Monday, 27 October 2014

Incoming Tide, Water & Light and Clifftop Sun

"Incoming Tide" :- This is the mighty 'Medina Groyne' (also known as the "Hove Walkway") which is situated on the beach at Hove on the south coast of England. The first concrete groyne was built in Brighton in 1867 at East Street and slowly more were built and added over the years. The flint seawall in Hove was built in sections and the Medina Lawns to Hove St. section was built in 1895 so one can only presume that the "Medina Groyne" dates from somewhere around the same period. The tide was on its way in fast when I took this shot and it was quite unnerving to watch the sea water starting to engulf the structure I was standing on. As soon as the shot was in the camera I made a hasty retreat!

"Water & Light" :- Quite a striking image considering it was shot through a plate glass window! I was standing in a corridor within the 1930's built building that is Blind Veterans UK in the village of Ovingdean on the outskirts of Brighton, England. I would have loved to have gained entry and stood pool side but I had to make do and shoot through the glass wall that separated us. The building was constructed between 1935 and 1938 and was originally known as "Ian Fraser House - St Dunstans" when it first opened. In 1975 a single-storey wing was added to the southern wall and the swimming pool was built. In 2012 St Dunstans underwent a name change and is now known as Blind Veterans UK. If you look over the pool in the image and out through the opposite glass wall you'll see the English Channel. Blind Veterans UK are not Government funded whatsoever and rely 100% on donations. You can read more about the organisation and make donations here :-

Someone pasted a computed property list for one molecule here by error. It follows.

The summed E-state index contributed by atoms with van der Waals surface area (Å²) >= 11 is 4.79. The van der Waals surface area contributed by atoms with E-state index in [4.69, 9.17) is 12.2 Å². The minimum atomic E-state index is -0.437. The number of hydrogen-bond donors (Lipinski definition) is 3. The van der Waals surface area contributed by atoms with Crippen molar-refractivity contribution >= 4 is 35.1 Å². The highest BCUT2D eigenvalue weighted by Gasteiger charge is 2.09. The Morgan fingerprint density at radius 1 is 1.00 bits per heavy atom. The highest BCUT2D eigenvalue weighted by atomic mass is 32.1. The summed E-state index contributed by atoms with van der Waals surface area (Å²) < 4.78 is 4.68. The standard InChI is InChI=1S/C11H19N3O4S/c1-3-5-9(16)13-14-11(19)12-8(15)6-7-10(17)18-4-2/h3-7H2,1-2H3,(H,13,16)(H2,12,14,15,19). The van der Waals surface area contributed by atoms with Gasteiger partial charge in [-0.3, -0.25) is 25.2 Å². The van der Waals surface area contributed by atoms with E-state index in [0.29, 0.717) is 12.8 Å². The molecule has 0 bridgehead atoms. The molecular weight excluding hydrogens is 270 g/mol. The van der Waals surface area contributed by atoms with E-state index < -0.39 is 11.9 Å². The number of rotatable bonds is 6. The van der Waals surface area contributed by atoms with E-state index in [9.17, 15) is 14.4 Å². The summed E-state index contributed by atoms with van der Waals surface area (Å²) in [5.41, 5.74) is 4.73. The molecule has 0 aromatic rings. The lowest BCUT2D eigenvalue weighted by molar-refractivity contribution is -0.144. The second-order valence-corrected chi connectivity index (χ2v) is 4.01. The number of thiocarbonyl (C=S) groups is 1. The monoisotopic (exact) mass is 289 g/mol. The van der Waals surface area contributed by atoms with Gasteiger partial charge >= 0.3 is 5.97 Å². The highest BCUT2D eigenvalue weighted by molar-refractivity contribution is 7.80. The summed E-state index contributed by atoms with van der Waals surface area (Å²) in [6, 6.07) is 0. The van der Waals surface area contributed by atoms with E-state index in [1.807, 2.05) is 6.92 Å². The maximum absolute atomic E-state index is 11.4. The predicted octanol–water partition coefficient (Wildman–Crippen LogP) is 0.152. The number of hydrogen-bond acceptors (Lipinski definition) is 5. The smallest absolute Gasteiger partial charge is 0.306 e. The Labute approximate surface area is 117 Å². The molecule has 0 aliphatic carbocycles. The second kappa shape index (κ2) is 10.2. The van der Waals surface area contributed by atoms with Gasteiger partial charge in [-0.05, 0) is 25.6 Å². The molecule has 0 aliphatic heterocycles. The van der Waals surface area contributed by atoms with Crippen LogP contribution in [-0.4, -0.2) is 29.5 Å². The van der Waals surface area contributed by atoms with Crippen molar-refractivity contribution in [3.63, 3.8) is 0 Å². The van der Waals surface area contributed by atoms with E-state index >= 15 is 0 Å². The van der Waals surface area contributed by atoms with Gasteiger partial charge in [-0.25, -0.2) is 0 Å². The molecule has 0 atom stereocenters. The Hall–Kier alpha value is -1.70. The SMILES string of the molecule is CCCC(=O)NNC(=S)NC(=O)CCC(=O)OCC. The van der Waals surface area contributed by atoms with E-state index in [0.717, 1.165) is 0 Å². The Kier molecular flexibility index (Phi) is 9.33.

"Clifftop Sun" :- It is what the title suggests. A cold sun over the English Channel as seen from the top of the cliffs just to the East of Brighton on the south coast of England. Way down below you can see the huge Brighton Marina which is the largest in Europe with over 1500 berth's. The marina was built over 8 years between between 1971 and 1979, I have very clear memories of my parents bringin me down here to look as the large reinforced concrete cassions lined up on the shoreline ready to me moved into place to form the arms of the marina. Each cassion weighed in at 600 tonnes and was constructed on site. They were put into place by an enormous 600 tonne crane that moved so slow you hardly noticed it. I ofetn walkthe three miles or so into Brighton walk this way.

All Photography Copyright © Justin Hill